The final version of COI’s browser testing guidelines have emerged, and it’s simply wonderful to see a shorter, tighter, more standards-centric document than the draft I reviewed back in September. In fact, looking down my bullet-list of specific recommended changes, all of them seem to have gone into the final document. Cool.
The revised document is based on the principle of a ‘testing matrix’, showing ‘must test’ and ‘should test’ for versions of each leading browser, on Windows, Mac and Linux. Effectively it’s a direct lift from the BBC’s Browser Support Standards document (which, for the record, I highlighted in my response). You’re advised to review your matrix at every major website redevelopment, or at least every two years; and to publish your matrix on your site, within a ‘help’ or ‘accessibility’ section.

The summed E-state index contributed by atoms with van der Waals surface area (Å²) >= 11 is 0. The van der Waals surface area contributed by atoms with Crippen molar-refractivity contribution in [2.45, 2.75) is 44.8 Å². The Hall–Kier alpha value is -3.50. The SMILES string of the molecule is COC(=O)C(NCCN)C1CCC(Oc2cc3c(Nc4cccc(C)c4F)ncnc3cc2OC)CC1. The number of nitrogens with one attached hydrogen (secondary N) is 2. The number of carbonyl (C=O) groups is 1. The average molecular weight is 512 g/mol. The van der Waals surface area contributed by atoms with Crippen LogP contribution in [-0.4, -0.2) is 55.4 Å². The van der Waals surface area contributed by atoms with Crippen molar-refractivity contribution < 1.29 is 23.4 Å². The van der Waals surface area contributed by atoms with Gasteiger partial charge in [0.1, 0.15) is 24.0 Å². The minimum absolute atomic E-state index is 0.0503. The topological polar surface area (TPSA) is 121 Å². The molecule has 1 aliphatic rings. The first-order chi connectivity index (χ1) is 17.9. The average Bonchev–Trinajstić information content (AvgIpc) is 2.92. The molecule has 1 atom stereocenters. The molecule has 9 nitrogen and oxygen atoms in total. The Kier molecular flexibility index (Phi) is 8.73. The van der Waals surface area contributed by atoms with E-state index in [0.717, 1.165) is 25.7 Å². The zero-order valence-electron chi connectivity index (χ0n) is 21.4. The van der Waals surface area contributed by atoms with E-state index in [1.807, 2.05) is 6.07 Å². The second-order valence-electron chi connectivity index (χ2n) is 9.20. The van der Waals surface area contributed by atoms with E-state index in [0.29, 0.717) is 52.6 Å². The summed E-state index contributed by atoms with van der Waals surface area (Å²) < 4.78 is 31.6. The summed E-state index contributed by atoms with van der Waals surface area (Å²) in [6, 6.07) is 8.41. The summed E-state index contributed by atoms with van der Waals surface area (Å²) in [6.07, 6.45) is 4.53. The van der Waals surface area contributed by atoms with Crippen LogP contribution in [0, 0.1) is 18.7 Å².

It includes a forceful statement in support of web standards in the very first paragraph, backed up by a full page on the subject (paras 17-24). But the 2% rule remains: ‘Browsers used by 2% or more of your users must be tested, and any issues resolved’, as does the insistence that you support Mac and Linux even if they don’t reach the 2% threshold. (And thankfully, the contradictory references on this have been removed.) There’s even a proper section on mobile devices – although I’d probably have made specific reference to the iPhone / iPod Touch; sadly though, nothing about games consoles.
And – hooray! – there’s a black-and-white statement that things don’t have to be pixel-perfect, killing off the draft’s notion of ‘semi-supported’:
There may be minor differences in the way that the website is displayed. The intent is not that it should be pixel perfect across browsers, but that a user of a particular browser does not notice anything appears wrong.
Quite simply, the final version is just so much better than the original draft. It stands as a great example of the benefits of opening these things up to the wider community. Who’s this Obama fella anyway?